Researchers at the University of Illinois at Chicago have discovered a molecular switch that causes small, beneficial clots that stop bleeding to enlarge further during wound healing. By blocking this switch in lab mice, the researchers prevented small clots from growing—a process that can pose a danger in humans—while preserving their ability to staunch bleeding. Their findings, published online in Nature, open up the possibility for developing potent anti-clotting drugs that don't raise the risk of bleeding.
"Existing anti-clotting drugs significantly reduce the body's ability to form blood clots, so people on these drugs are at risk of serious bleeding," says Xiaoping Du, professor of pharmacology in the UIC College of Medicine and lead author of the paper. "By exploiting this switch we found, we can develop very powerful drugs that prevent the big clots that cause heart attacks and strokes, while preserving the body's ability to form the smaller, primary clots you need to stop bleeding."
Anti-clotting drugs, also known as blood thinners, can help prevent strokes, heart attacks, and deep vein clots. They are also prescribed to reduce the risk of dangerous clots after surgery. But the drugs also increase the risk of bleeding, and must be used with great care.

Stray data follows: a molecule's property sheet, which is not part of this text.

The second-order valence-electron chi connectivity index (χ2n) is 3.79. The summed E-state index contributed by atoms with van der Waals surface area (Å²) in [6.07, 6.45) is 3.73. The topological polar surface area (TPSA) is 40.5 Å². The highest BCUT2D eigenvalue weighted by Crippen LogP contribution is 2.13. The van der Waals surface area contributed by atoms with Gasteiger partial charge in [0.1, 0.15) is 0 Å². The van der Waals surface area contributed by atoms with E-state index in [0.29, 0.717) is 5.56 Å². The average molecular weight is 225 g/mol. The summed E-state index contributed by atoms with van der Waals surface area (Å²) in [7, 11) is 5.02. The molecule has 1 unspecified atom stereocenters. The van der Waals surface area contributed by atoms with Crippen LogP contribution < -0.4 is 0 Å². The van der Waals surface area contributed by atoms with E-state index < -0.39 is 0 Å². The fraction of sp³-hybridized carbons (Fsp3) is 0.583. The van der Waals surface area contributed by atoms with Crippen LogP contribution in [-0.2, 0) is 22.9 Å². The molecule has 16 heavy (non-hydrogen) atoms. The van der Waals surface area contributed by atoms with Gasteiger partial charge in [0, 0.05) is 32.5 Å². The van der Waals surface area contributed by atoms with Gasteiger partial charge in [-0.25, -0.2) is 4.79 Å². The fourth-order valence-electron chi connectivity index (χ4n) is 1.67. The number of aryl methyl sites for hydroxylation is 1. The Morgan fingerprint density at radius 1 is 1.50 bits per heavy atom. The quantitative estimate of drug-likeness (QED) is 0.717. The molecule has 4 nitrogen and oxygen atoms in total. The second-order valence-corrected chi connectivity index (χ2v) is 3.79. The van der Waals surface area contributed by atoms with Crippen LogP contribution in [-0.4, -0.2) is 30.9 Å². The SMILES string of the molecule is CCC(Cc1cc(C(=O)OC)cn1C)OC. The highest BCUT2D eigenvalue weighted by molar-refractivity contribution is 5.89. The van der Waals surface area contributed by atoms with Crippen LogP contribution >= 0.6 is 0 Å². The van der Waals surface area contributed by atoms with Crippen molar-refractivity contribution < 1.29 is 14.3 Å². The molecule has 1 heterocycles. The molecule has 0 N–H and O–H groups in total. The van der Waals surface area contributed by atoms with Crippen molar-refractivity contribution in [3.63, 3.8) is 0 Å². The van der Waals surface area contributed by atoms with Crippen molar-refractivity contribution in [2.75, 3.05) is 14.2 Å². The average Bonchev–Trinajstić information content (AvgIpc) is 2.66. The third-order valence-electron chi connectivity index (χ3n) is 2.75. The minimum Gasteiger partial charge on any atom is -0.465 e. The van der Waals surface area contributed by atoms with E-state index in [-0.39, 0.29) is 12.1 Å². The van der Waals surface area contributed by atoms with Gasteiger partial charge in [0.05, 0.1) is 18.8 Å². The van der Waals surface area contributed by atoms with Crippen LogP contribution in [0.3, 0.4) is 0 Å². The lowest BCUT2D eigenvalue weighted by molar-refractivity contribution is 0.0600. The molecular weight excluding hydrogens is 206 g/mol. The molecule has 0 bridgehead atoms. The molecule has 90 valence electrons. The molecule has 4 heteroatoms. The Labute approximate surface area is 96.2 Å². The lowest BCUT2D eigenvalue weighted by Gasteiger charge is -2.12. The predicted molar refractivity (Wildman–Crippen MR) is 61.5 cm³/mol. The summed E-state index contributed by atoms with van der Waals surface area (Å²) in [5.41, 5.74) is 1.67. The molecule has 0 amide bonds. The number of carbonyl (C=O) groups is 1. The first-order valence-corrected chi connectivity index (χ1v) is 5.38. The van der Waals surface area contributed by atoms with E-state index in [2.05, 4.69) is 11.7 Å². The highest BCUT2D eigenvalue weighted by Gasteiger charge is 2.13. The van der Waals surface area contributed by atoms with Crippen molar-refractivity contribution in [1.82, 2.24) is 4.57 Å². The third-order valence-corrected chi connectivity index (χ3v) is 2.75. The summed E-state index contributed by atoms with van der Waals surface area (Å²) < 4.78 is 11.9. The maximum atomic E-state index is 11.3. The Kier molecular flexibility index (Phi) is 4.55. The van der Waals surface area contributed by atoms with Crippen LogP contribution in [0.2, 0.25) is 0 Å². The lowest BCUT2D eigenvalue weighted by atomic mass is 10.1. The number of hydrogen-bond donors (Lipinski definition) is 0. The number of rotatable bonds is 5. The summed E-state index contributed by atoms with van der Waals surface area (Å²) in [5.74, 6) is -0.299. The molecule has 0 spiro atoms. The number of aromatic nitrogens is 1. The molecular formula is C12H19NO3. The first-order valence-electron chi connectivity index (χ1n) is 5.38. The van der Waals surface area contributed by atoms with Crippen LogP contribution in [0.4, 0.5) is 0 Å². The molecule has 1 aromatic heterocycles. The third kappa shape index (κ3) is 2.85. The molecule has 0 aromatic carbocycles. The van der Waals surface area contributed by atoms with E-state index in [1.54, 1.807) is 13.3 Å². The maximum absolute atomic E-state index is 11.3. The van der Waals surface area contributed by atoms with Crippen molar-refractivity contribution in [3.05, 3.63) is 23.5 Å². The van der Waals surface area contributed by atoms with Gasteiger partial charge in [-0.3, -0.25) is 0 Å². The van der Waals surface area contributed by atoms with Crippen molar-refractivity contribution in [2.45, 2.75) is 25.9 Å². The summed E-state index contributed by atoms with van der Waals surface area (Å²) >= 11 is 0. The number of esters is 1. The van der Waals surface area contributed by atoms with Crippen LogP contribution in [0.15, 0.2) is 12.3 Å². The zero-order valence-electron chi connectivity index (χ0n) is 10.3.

Du and colleagues investigated a protein called integrin, found in the cell membrane of platelets, the specialized blood cells that form clots to stop bleeding. Signals given off by injured or torn blood vessels activate integrin, which directs the platelets to bind to the injured blood vessel and to other platelets through a linking-protein called fibrinogen. This cross-linking results in a primary clot, good enough to stop the bleeding in most minor cuts.
The UIC researchers discovered that once fibrinogen gets involved, another molecule called G-alpha-13 latches on to integrin and causes the clot to grow much bigger—to ensure the bleeding is stopped. Normally, the enlarged clot will shrink back. But in people prone to developing dangerous clots, or in those with narrowed arteries, the enlarged clots can lead to a heart attack or stroke.
Having found that G-alpha-13 is responsible for ramping up the clotting process, the researchers were able to develop a molecule that blocks G-alpha-13 from binding to integrin. Mice given the blocker-drug can form primary clots that stop bleeding but never enter the growth phase.
"This is exciting, because new drugs based on blocking G-alpha-13 can preserve the ability to form primary clots, which are necessary to heal wounds, but will prevent the clots from growing too large and clogging blood vessels," Du said.
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